Slovakia Countryside Tour for Wine & Dine Lovers
Because It’s Worth The Journey for Unmistakable Foodies.
When you’re traveling east in Slovakia, you’re traveling in time. Time stops. Slovakia is actually a very untouched European country. In a drive from Bratislava Old Town to Devin, where we are headed today, one may see occasional triangle houses, naked trees in winter and the border of Vienna; a city only 65 KM away should you hit the highway. But we are not going there today. We are journeying into the virgin forest.
Top 3 Things to Experience in Devin
1. Marvel at the photogenic Devin Castle.
Devin was more a fort than a castle because of its strategic location along Danube river (say hello to Austria while you’re there!). It is the third largest castle in Central Europe, destroyed by Napoleon who really wanted to take Vienna, yet never personally came to Bratislava.
Tip: This tourist spot is VERY windy all year long. Bring a windbreaker or dress appropriately if you are afraid of the cold!
2. Join the Thebener current wine tasting experience.
Current Wines for Dummies
Slovaks don’t do a very good job in marketing their products so you might not have heard about their wines or maybe even feel skeptical about them. However, I truly believe in its potential; which is why I am writing this part thoroughly. (This post is not sponsored.)
What makes their wines different from every other is how they play with black and red currants instead of the usual: grapes. Because of that, they have a ‘bad’ reputation as a ‘girl’s drink’. I am a girl, but I promise you though, that men would find this marvellous too. One of the best things about current wine is the fact that you can leave it in the fridge for up to 1 – 3 weeks once it’s opened!
Rule of thumb: If you like very sweet wine, go for the ‘original’. The rest pretty much falls under the semi-sweet category. The traditional blend is a mix of red and black currents; the latter used to achieve a full bodied yet very fruity bottle of sexc dark rosé. At first taste, I was reminded of Ribena, adults version.
If you’re lucky, you’ll get to taste the white currents wine, which the owner has only 300 – 400 litres. These fruits look like red currents but taste more like grape wines. It also reminds him of an avocado’s nutty, fatty flavour and even cashews!
To enjoy current wine, drink it like you would a grape wine – sniff, use a bit of imagination and you will enter a enter a dream of swirling vanilla, fruits and flowers flavours in your head.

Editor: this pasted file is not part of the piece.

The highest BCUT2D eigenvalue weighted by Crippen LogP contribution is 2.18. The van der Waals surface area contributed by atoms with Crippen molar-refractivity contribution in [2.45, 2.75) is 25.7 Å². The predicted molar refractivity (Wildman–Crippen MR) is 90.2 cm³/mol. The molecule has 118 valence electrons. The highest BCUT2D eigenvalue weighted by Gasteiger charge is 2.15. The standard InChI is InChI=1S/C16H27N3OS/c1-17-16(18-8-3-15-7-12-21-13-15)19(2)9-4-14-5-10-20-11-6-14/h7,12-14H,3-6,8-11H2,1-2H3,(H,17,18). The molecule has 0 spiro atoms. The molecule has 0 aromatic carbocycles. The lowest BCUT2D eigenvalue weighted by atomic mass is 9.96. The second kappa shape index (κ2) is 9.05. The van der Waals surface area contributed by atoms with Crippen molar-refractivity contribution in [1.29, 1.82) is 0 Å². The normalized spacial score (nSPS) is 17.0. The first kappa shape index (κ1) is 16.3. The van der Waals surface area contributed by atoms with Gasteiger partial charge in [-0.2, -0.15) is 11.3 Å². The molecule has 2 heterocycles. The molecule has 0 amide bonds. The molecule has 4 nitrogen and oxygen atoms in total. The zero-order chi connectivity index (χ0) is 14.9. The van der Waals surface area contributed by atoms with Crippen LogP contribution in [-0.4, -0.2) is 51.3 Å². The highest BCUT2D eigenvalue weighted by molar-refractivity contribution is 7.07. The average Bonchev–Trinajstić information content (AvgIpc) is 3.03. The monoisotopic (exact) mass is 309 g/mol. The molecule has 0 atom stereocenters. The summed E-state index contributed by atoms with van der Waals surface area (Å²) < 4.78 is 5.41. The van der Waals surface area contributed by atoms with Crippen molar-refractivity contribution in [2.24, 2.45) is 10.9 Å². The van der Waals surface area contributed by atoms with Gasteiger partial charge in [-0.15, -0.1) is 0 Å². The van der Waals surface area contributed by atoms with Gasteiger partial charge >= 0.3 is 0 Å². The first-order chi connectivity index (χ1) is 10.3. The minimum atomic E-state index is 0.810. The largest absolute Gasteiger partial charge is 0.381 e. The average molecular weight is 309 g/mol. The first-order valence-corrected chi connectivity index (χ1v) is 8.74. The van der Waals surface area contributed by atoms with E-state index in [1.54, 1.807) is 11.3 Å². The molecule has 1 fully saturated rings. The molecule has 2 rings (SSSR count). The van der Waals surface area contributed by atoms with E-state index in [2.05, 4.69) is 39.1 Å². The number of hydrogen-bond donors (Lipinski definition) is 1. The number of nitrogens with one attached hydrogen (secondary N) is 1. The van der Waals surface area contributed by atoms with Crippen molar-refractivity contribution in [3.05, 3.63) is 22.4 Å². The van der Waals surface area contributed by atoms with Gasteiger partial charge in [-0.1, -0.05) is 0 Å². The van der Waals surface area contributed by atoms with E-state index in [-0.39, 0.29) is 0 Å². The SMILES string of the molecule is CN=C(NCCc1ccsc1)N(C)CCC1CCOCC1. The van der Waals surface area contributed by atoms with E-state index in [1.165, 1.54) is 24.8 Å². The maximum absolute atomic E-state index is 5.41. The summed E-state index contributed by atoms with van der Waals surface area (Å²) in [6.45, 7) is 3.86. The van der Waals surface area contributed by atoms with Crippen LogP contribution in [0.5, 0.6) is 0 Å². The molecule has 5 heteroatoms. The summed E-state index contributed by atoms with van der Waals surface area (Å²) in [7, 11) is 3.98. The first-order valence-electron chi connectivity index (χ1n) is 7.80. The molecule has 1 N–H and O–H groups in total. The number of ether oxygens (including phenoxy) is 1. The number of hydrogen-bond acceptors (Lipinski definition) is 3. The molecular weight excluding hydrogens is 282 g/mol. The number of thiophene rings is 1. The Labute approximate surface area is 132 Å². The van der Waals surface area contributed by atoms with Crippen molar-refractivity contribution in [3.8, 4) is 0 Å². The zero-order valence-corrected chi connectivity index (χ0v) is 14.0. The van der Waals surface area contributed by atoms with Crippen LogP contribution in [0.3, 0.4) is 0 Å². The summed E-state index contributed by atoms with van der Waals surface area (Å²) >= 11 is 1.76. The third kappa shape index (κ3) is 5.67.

All wines contains 14 – 15% of alcohol.
Awards and More Awards!
From this session I learned that there are even kiwi and strawberry wines in this world, as wine lovers are always looking for new tastes but ‘balik-balik‘ (at the end of the day) it’s always back to chardonnays. I’m happy to know that currents are the closest to grapes; same same but
Thebener wines won and are still winning countless wine competitions, locally and abroad; snagging home gold and the 96 double gold awards from Israel to USA.
The Most Interesting Person in Devin Village
This man, is the owner and founder of Thebener wines. He personally experiments with currents or common fruits, taking over his dad who made wines and his mum, marmalades.
Since 1921, the family started their produce using the currents planted on the very grounds of Devin Hills. After World War I and II, everything was destroyed and they didn’t know what to do.
In 1996, the production stopped. The now owner, an engineer who traveled a lot to United States and Europe back then, returned home and was sad to learn that current wine was disappearing from year to year. “If I waited for another 20 years, it’d only be in books and pages!”
To revive it he tried convincing investors but failed. So in 2007, he decided to start it all by himself. As a startup wine, Thebener was producing a whooping 60k litres a year.
Why You Shouldn’t Skip This
Generous: Unlike in Tuscany, a taste is merely just a sip or two of wine. Here, you are served a full GLASS.
Pure: Pure pure jam made of black currents purée and a bit of sugar, cooked till reduced to what’s left, made into bio jam.
Worthy: It only costs 5 euros each to try all the wines in full glasses (plus refill). A bottle of jam costs 3.50 euros. Not to forget, current bushes have lotsa thorns and it’s pretty time costly to harvest!
3. Lunch at
Ghost Goose Town
After a lot of drinking, it is understandable that your tummy feels empty and your eyes get heavy, like subject above. Hence it is time for a magnificent roast GOOSE.
IMO, you can’t go wrong with a restaurant with a painting like that; where the owners pet and cook their birds with just as much love. Joke aside, it is a recommendation that reign highly from our local tour guide.
Before I begin our course, allow me to remind you that what we ordered was too much food for two. Unless you are more than a couple, choose between a soup or foie gras, or no appetisers at all.
P.S. We also learned the dear way that the pickles and pancakes offered generously are not complimentary.
A hearty, traditional goose soup with Slovak noodles. (This single pot can feed 4 or 2 if it’s all you eat, but that wouldn’t be too wise.)
Foie gras on a bed of caramelised apples served with the aforementioned pickles plate. Personally I prefer this version, though É opts for this.
The infamous goose to be eaten with pancakes. Don’t skip the pancakes because it’s a Slovakian ‘thing’ you need to try.
When selecting grape wines in Slovakia, always go for ‘Devin’ for the whites and ‘Dunaj’ for the reds, and you will never go wrong.
Husacina Gurmansky Grob*
Address: Chorvátska 41, Slovenský Grob, 900 26, Slovakia.
Contact: +421 903 450 453
Hours: 11 a.m. – 12 a.m. daily
*Time consuming: 30 minutes drive from Bratislava city / old town, 17 minutes to Bratislava airport.